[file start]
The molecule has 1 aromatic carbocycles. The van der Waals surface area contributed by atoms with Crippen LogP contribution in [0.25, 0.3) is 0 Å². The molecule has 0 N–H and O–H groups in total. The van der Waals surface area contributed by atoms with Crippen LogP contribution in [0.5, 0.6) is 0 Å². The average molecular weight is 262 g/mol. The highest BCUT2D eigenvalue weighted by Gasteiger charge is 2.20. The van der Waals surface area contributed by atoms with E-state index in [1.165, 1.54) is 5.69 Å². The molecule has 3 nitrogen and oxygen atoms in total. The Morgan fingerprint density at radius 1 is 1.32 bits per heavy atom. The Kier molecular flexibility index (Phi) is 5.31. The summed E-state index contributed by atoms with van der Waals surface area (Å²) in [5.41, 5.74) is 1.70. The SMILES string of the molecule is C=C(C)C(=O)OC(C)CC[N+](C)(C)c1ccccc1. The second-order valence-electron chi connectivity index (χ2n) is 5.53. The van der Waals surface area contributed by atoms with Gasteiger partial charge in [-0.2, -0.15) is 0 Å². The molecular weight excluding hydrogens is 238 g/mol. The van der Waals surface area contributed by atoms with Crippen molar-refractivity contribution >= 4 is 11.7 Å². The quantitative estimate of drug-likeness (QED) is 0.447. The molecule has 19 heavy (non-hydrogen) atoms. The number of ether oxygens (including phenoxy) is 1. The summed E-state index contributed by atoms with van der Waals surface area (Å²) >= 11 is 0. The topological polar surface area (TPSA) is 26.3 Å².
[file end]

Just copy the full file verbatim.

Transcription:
The molecule has 1 aromatic carbocycles. The van der Waals surface area contributed by atoms with Crippen LogP contribution in [0.25, 0.3) is 0 Å². The molecule has 0 N–H and O–H groups in total. The van der Waals surface area contributed by atoms with Crippen LogP contribution in [0.5, 0.6) is 0 Å². The average molecular weight is 262 g/mol. The highest BCUT2D eigenvalue weighted by Gasteiger charge is 2.20. The van der Waals surface area contributed by atoms with E-state index in [1.165, 1.54) is 5.69 Å². The molecule has 3 nitrogen and oxygen atoms in total. The Morgan fingerprint density at radius 1 is 1.32 bits per heavy atom. The Kier molecular flexibility index (Phi) is 5.31. The summed E-state index contributed by atoms with van der Waals surface area (Å²) in [5.41, 5.74) is 1.70. The SMILES string of the molecule is C=C(C)C(=O)OC(C)CC[N+](C)(C)c1ccccc1. The second-order valence-electron chi connectivity index (χ2n) is 5.53. The van der Waals surface area contributed by atoms with Gasteiger partial charge in [-0.2, -0.15) is 0 Å². The molecular weight excluding hydrogens is 238 g/mol. The van der Waals surface area contributed by atoms with Crippen molar-refractivity contribution >= 4 is 11.7 Å². The quantitative estimate of drug-likeness (QED) is 0.447. The molecule has 19 heavy (non-hydrogen) atoms. The number of ether oxygens (including phenoxy) is 1. The summed E-state index contributed by atoms with van der Waals surface area (Å²) >= 11 is 0. The topological polar surface area (TPSA) is 26.3 Å².